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Bran Knowles ( firstname.lastname@example.org) is a lecturer
in data science at Lancaster University, Lancaster, U. K.
Alison Smith-Renner ( email@example.com) leads
the Machine Learning Visualization Lab at Decisive
Analytics Corporation, Arlington, VA, USA, and is
a Ph.D. candidate in computer science at the University
of Maryland, College Park, MD, USA.
Forough Poursabzi-Sangdeh (forough.poursabzi@
microsoft.com) is a post-doctoral researcher at Microsoft
Research NYC, USA.
Di Lu ( firstname.lastname@example.org) is a Ph. D. student in the School
of Information Sciences at the University of Pittsburgh,
Pittsburgh, PA, USA.
Halimat Alabi ( email@example.com) is an adjunct in the Art
Institute Online and a Ph.D. candidate in the School
of Interactive Art and Technology at Simon Fraser
University, Vancouver, BC, Canada.
© 2018 ACM 0001-0782/18/12 $15.00
that data from individuals’ self-tracking devices will be used as bedrock
data in other systems from which a
range of inferences are made. Ensuring uncertainties are preserved and
communicated throughout a long
chain of systems whose developers
and interpreters might have different
readings of these uncertainties and
tolerances for them is challenging
but necessary if the systems are to be
interpretable at scale, as discussed by
Meyer et al. 19 This requires development of mechanisms for ensuring important context is not lost, including,
say, both the uncertainties and uncertainty tolerances at different points
along the chain.
How to tailor communication of uncertainties. Designs must be flexible
and/or customizable, presenting uncertainty information in ways that are
understandable by the full range of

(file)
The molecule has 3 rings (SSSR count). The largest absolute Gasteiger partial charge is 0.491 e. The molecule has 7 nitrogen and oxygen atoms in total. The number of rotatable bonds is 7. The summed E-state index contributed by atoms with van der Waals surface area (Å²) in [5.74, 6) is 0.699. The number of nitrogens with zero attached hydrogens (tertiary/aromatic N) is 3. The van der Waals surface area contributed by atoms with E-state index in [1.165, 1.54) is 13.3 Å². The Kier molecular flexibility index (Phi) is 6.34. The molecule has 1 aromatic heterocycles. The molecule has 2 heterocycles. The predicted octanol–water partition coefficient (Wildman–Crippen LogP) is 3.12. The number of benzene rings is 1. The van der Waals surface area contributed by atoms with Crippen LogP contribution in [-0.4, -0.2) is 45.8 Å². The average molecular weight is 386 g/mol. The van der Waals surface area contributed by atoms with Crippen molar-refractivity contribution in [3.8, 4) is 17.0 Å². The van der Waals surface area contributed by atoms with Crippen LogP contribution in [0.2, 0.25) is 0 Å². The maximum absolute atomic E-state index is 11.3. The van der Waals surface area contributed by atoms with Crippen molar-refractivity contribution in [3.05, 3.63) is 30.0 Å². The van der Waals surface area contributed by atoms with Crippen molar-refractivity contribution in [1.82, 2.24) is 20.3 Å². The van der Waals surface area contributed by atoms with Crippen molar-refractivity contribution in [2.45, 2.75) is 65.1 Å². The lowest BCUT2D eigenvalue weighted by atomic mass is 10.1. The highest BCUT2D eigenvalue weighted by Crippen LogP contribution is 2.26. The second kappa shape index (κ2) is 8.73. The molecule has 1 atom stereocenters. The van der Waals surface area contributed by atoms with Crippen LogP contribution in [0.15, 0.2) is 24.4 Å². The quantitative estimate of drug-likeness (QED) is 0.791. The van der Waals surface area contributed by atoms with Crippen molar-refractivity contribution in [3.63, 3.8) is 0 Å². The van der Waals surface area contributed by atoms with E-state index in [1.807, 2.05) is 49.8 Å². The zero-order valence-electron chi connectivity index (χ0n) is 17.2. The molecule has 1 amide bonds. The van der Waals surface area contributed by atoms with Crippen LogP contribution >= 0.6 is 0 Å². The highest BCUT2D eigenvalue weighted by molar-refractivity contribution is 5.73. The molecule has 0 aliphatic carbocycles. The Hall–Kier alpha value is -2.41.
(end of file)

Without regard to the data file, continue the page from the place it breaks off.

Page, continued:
end users with differing needs in data
granularity and information presentation. Given that much of the value of
health wearables for lay consumers
comes from data being available at-a-glance, there is a need to balance
important nuance with the interface
usability, as discussed by Liu et al. 16
Still, there are moments when even
lay consumers could require access
to uncertainty information, with systems perhaps allowing them to delve
more deeply, as required. Contextual
information (such as users’ intended
and ongoing use of their wearable
data) might also be useful for determining what kinds of uncertainty information the system ought to communicate. At the same time, designers
must be cognizant of user variability
in cognitive and affective responses
to uncertainty-related information to
design systems that can identify, learn
from, and adapt to these responses to
inform health-related decision making most effectively.
These design implications can be
considered an open challenge to the
health-wearables community without
suggesting precise mechanisms for realizing them through design.
This article resulted from group work
that was part of the CHI 2017 work-
shop “Designing for Uncertainty in
HCI: When Does Uncertainty Help?”;
We wish to thank our fellow work-
shop participants and keynote speaker,
Susan Joslyn, for their feedback in de-
veloping these ideas. And in particular
we thank the workshop’s organizers—
Miriam Greis, Jessica Hullman, Mi-
chael Correll, Matthew Kay, and Orit
Shaer—for providing a forum for dis-
cussing these ideas and bringing this
team of authors together for ongoing
collaboration post workshop.
Finally, we also thank the anonymous reviewers for their help shaping
and improving this article.
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